A vast majority wouldn’t dare bet their last decent pair of underwear to see a designer or a model demonstrate with them on the streets. Thing is, when the fashion industry orchestrates a protest, it eschews satirical placards and whatnot. Instead, its version of causing a political upheaval involves Bowie runway soundtracks, hand wraps for unity, and statement shirts with Trump references. Here’s a review of this season’s unorthodox trends for the girl who dares to make a statement.
Yeezy Season 5’s Look #27, a coat cut from yards of luxe pelt and a viscose hijab to wrap the look (pun intended) was a cross between a real housewife and a Wag from Abu Dhabi. Probably Kanye West’s attempt at firing back at the POTUS’ bigoted statements against Muslims. The Islamic narrative didn’t end there as 48 hijab-wearing models, each one having an immigrant status, walked down the runway for Indonesian designer Anniesa Hasibuan, her way of chicly addressing the current US administration’s worries on illegal aliens.
Donald Trump’s infamous “the woman card” statement certainly sparked a fire under the denim-clad rears of certain designers. As his rebuttal to Trump’s misogynist assumption, Prabal Gurung closed his show with a battalion of female models, all with an “I’d TP the White House if it wasn’t illegal” look on their faces, wearing shirts that had statements like “The Future Is Female” or “My Boyfriend Is A Feminist,” a radical update to the Logomania trend.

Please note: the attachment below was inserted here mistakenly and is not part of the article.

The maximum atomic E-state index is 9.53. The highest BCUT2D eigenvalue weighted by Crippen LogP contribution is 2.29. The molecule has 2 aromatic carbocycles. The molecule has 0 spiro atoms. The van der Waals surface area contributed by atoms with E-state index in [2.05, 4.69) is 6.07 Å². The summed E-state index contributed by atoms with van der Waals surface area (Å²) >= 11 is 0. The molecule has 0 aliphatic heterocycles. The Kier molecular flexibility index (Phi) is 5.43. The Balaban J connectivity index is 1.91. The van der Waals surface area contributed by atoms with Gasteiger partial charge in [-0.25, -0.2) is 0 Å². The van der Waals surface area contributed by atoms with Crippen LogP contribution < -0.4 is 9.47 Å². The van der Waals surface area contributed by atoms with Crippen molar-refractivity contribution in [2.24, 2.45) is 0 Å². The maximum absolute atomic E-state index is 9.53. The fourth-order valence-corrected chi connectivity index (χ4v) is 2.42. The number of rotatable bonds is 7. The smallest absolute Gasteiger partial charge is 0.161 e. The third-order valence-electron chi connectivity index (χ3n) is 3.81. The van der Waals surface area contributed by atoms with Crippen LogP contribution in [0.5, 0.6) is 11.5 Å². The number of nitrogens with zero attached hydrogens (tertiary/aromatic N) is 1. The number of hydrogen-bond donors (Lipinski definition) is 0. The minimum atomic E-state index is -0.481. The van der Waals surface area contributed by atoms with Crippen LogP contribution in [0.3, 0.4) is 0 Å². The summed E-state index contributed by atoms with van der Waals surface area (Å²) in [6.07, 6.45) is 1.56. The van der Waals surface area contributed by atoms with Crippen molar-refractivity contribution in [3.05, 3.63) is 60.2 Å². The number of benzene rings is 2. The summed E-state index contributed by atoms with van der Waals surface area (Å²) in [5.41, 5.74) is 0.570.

Other strong feminist statements were made, like Tome and J.Crew’s inclusion of silver vixens in their model lineups, hinting other women in their golden years to cancel that next botox session; while Michael Kors had drop dead gorgeous plus-size model Ashley Graham strutting her stuff for him.
Raf Simons had them placed on the front row, and Tommy Hilfiger had them wrapped on the wrists of his models last Spring. White bandanas that represent a cry for unity were this season’s key accessory. With David Bowie’s “This Is Not America” echoing in the background, Simons’ debut collection for the All-American label Calvin Klein was all about the recognition of American cultural diversity, with denim jackets and stripe tube-sock sleeves inspired by the Wild West and American athleisure respectively.
No dessert here, but there’s a lot of fashion in this “call-to-arms” proclaimed by Jeremy Scott and Public School’s Dao-Yi Chow and Maxwell Osborne. Scott’s juxtaposition of political protest with his ethos of graphic humour is seen through his opening look—Gigi Hadid’s Jesus-print silk disco pants—that referenced “celebrity culture” paralleling God status, causing the election of a “celebrity” president. While Public School’s pronouncement took a blunter jab at the “celebrity” president, with statements like “We Need Leaders”, “44 ½”, and “Make America New York” plastered across cropped knit sweaters and red baseball caps.
Featured image courtesy of Harper’s Bazaar